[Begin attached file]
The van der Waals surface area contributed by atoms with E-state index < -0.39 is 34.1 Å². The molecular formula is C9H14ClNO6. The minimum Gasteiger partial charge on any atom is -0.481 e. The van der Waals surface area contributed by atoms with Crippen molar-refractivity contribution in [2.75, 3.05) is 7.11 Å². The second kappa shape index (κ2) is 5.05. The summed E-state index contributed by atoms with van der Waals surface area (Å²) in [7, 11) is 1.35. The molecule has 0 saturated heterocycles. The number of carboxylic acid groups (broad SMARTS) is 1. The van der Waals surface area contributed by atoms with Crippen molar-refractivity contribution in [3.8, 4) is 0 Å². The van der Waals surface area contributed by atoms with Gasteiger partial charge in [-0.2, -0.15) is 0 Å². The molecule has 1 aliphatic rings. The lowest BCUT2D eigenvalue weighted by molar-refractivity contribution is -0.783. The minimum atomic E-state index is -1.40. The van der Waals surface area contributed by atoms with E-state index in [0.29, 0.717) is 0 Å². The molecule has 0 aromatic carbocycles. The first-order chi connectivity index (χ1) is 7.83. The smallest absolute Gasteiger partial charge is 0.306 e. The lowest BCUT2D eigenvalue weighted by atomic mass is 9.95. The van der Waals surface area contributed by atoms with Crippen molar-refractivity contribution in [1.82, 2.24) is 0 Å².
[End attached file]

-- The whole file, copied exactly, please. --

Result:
The van der Waals surface area contributed by atoms with E-state index < -0.39 is 34.1 Å². The molecular formula is C9H14ClNO6. The minimum Gasteiger partial charge on any atom is -0.481 e. The van der Waals surface area contributed by atoms with Crippen molar-refractivity contribution in [2.75, 3.05) is 7.11 Å². The second kappa shape index (κ2) is 5.05. The summed E-state index contributed by atoms with van der Waals surface area (Å²) in [7, 11) is 1.35. The molecule has 0 saturated heterocycles. The number of carboxylic acid groups (broad SMARTS) is 1. The van der Waals surface area contributed by atoms with Crippen molar-refractivity contribution in [3.8, 4) is 0 Å². The van der Waals surface area contributed by atoms with Gasteiger partial charge in [-0.2, -0.15) is 0 Å². The molecule has 1 aliphatic rings. The lowest BCUT2D eigenvalue weighted by molar-refractivity contribution is -0.783. The minimum atomic E-state index is -1.40. The van der Waals surface area contributed by atoms with E-state index in [0.29, 0.717) is 0 Å². The molecule has 0 aromatic carbocycles. The first-order chi connectivity index (χ1) is 7.83. The smallest absolute Gasteiger partial charge is 0.306 e. The lowest BCUT2D eigenvalue weighted by atomic mass is 9.95. The van der Waals surface area contributed by atoms with Crippen molar-refractivity contribution in [1.82, 2.24) is 0 Å².